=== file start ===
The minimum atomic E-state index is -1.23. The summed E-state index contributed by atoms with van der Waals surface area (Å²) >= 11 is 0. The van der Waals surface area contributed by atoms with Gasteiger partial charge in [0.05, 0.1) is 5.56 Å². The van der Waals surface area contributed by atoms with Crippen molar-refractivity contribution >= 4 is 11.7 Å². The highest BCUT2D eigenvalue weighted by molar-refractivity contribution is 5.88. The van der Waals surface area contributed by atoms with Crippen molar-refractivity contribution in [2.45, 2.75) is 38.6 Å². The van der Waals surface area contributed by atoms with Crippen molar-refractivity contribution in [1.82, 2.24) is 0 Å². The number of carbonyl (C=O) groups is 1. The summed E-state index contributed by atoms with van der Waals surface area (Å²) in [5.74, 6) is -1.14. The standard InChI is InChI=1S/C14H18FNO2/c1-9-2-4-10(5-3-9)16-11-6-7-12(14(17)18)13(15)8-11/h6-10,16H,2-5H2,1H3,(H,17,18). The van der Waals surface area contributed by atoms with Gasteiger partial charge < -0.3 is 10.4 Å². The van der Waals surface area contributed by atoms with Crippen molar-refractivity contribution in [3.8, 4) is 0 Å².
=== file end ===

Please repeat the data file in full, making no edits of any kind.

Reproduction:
The minimum atomic E-state index is -1.23. The summed E-state index contributed by atoms with van der Waals surface area (Å²) >= 11 is 0. The van der Waals surface area contributed by atoms with Gasteiger partial charge in [0.05, 0.1) is 5.56 Å². The van der Waals surface area contributed by atoms with Crippen molar-refractivity contribution >= 4 is 11.7 Å². The highest BCUT2D eigenvalue weighted by molar-refractivity contribution is 5.88. The van der Waals surface area contributed by atoms with Crippen molar-refractivity contribution in [2.45, 2.75) is 38.6 Å². The van der Waals surface area contributed by atoms with Crippen molar-refractivity contribution in [1.82, 2.24) is 0 Å². The number of carbonyl (C=O) groups is 1. The summed E-state index contributed by atoms with van der Waals surface area (Å²) in [5.74, 6) is -1.14. The standard InChI is InChI=1S/C14H18FNO2/c1-9-2-4-10(5-3-9)16-11-6-7-12(14(17)18)13(15)8-11/h6-10,16H,2-5H2,1H3,(H,17,18). The van der Waals surface area contributed by atoms with Gasteiger partial charge < -0.3 is 10.4 Å². The van der Waals surface area contributed by atoms with Crippen molar-refractivity contribution in [3.8, 4) is 0 Å².